Genome-wide analysis of anorexia nervosa and major psychiatric disorders and related traits reveals genetic overlap and identifies novel risk loci for anorexia nervosa
Bang, Lasse; Bahrami, Shahram; Hindley, Guy; Smeland, Olav Bjerkehagen; Rødevand, Linn; Jaholkowski, Piotr Pawel; Shadrin, Alexey; O'Connell, Kevin Sean; Frei, Oleksandr; Lin, Aihua; Rahman, Zillur; Cheng, Weiqiu; Parker, Nadine; Fan, Chun C.; Dale, Anders M.; Djurovic, Srdjan; Bulik, Cynthia M.; Andreassen, Ole
Journal article, Peer reviewed
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OriginalversjonTranslational Psychiatry. 2023, 13, 291. 10.1038/s41398-023-02585-1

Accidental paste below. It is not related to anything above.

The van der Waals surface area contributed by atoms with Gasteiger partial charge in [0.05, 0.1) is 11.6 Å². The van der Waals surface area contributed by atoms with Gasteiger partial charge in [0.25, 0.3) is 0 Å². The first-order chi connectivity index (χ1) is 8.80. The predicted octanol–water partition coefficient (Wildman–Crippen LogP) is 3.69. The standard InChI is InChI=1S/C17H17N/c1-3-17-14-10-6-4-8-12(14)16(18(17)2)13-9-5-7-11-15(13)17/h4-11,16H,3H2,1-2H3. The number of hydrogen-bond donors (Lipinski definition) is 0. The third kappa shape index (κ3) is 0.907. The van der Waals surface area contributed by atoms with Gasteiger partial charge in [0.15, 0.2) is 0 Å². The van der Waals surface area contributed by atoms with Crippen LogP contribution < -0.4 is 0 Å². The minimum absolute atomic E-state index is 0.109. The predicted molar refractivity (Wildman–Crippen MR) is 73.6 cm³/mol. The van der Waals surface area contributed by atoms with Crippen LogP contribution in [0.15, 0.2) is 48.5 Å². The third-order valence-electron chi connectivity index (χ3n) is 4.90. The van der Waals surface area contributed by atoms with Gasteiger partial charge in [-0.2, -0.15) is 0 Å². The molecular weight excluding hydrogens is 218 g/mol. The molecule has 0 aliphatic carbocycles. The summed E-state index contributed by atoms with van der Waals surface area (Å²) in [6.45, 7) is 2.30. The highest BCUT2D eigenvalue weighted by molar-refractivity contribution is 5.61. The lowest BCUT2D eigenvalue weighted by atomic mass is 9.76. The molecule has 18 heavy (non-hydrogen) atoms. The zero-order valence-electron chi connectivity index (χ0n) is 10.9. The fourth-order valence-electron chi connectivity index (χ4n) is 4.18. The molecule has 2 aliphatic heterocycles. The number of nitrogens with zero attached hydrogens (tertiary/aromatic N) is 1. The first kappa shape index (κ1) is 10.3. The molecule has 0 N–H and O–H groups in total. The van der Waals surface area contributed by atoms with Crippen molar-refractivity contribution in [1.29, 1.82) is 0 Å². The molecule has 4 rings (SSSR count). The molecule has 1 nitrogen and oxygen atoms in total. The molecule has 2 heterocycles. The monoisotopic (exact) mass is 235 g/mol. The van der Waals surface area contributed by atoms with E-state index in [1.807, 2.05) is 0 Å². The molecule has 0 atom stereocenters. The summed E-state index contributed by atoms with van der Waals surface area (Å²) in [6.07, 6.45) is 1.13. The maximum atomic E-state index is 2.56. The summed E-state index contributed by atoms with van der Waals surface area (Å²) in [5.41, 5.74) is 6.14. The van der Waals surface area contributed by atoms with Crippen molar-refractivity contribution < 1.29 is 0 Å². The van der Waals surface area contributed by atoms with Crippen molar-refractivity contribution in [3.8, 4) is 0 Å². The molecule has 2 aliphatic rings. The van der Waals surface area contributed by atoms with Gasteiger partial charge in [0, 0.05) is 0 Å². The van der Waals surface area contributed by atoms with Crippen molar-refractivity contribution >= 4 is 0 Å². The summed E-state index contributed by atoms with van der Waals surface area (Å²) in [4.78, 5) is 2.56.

Anorexia nervosa (AN) is a heritable eating disorder (50–60%) with an array of commonly comorbid psychiatric disorders and related traits. Although significant genetic correlations between AN and psychiatric disorders and related traits have been reported, their shared genetic architecture is largely understudied. We investigated the shared genetic architecture of AN and schizophrenia (SCZ), bipolar disorder (BIP), major depression (MD), mood instability (Mood), neuroticism (NEUR), and intelligence (INT). We applied the conditional false discovery rate (FDR) method to identify novel risk loci for AN, and conjunctional FDR to identify loci shared between AN and related phenotypes, to summarize statistics from relevant genome-wide association studies (GWAS). Individual GWAS samples varied from 72,517 to 420,879 participants. Using conditional FDR we identified 58 novel AN loci. Furthermore, we identified 38 unique loci shared between AN and major psychiatric disorders (SCZ, BIP, and MD) and 45 between AN and psychological traits (Mood, NEUR, and INT). In line with genetic correlations, the majority of shared loci showed concordant effect directions. Functional analyses revealed that the shared loci are involved in 65 unique pathways, several of which overlapped across analyses, including the “signal by MST1” pathway involved in Hippo signaling. In conclusion, we demonstrated genetic overlap between AN and major psychiatric disorders and related traits, and identified novel risk loci for AN by leveraging this overlap. Our results indicate that some shared characteristics between AN and related disorders and traits may have genetic underpinnings.